Clan Agnew Tartan

Written by Chris Thornton | 13th of February 2024
Clan Agnew Tartan

The Agnew family, with Norman roots, derived their name from the Baronie d’Agneaux in northwest France. Their presence in Scotland was first recorded in Liddesdale around the year 1190. By 1426, Sir Andrew Agnew had assumed the role of Constable of Lochnaw Castle, and by 1451, he secured the position of Hereditary Sheriff of Wigtown. In 1625, Sir Patrick Agnew, the 8th Sheriff and a Scottish Parliamentarian, was honoured with the title of Baronet of Nova Scotia.

The Agnews were staunch allies of the Stewart royal family. Tragically, Patrick Agnew, the 4th of Lochnaw, succumbed to injuries sustained at the Battle of Flodden in 1513. His successor, Andrew, the 5th of Lochnaw, met his end at the Battle of Pinkie in 1547. Later, Sir Andrew, the 5th Baronet, led the 21st Foot (which would become the Royal Scots Fusiliers) in a battle against the French at Dettingen in 1743, and during the Jacobite Uprising of 1745, he defended Blair Castle, the Duke of Atholl's residence, for the Hanoverian cause.

The Agnew lineage also extended to Ulster, where James VI awarded them land near Larne. The family's Kilwaughter Castle, now in ruins, marks this branch's legacy. Today, descendants of this line can be found in the USA and Australia, continuing the Agnew name far from its Scottish origins.

Motto: "By wisdom not by force" ("Consilio non impetu")
Crest: An eagle issuing, regardant proper


Ancestral locations of interest:

Castlewigg, located a short journey from Whithorn, is a site steeped in history. This land and barony, secured by Andrew, the 5th Sheriff of Wigtownshire in the mid-16th century, now hosts only ruins. These remnants lie near a modern caravan park, marking a bridge between past and present.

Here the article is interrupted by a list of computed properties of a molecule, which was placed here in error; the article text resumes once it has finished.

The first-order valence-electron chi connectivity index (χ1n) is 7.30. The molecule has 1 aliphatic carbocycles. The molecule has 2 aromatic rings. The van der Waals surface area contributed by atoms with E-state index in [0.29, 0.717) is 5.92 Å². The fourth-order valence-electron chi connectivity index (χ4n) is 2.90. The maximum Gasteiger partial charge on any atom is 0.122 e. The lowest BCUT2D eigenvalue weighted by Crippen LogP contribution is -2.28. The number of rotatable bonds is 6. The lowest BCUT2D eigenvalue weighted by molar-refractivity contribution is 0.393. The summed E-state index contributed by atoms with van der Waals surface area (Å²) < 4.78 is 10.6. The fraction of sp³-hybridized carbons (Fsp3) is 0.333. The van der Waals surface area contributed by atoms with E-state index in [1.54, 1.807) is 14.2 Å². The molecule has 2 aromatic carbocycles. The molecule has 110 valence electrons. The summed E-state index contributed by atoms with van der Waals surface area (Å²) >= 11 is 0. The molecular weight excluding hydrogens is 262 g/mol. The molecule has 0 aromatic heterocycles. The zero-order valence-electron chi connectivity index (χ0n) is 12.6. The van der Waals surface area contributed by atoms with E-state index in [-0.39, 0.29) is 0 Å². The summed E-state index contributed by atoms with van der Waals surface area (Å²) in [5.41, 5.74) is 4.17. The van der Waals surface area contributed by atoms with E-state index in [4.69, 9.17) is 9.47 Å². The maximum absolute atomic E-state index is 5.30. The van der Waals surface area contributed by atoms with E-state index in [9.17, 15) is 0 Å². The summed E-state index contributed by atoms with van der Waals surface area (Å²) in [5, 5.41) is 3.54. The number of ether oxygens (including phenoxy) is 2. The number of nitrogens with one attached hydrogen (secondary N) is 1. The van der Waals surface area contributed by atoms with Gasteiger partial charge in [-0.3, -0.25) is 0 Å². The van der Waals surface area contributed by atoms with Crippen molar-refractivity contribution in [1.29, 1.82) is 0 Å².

Cruggleton Castle, nestled in Garlieston, was once celebrated as one of Scotland's most formidable strongholds. The Agnews of Lochnaw took control of this castle in the 17th century, leaving behind a legacy etched into its now crumbling walls.

Dalreagle Farm has its own tales, once serving as a residence under the Agnew name. Its history contributes another layer to the rich tapestry of the family's past.

Innermessan Castle, with its foundations dating back to the 12th century, served as the ancestral seat of the Agnew chiefs. This piece of heritage changed hands in the early 18th century, adding to the mosaic of Scottish history.

Lochnaw Castle, positioned in Stranraer, whispers stories from its 13th-century origins. Surrounded by the tranquil waters of a loch, it contrasts with the later Lochnaw Castle from the 15th century, which today welcomes guests as a guest house.

Lochryan House, also in Stranraer, was constructed for Captain James Agnew and later became part of the Wallace family heritage through marriage, showcasing the interconnected histories of Scottish families.

Old Leswalt Kirkyard is the final resting place for members of the Agnew lineage, housing the Agnew Mausoleum and a memorial tower dedicated to Sir Andrew Agnew, the 7th Baronet.

The Scottish National Gallery in Edinburgh pays homage to this storied family with a striking portrait of Lady Agnew of Lochnaw, the wife of Sir Andrew Agnew, the 9th Baronet, immortalized by John Singer Sargent. This artwork serves as a reminder of the Agnew family's enduring influence and contribution to Scotland's cultural landscape.

All information was correct at the time of writing, please check things like entry costs and opening times before you arrive.

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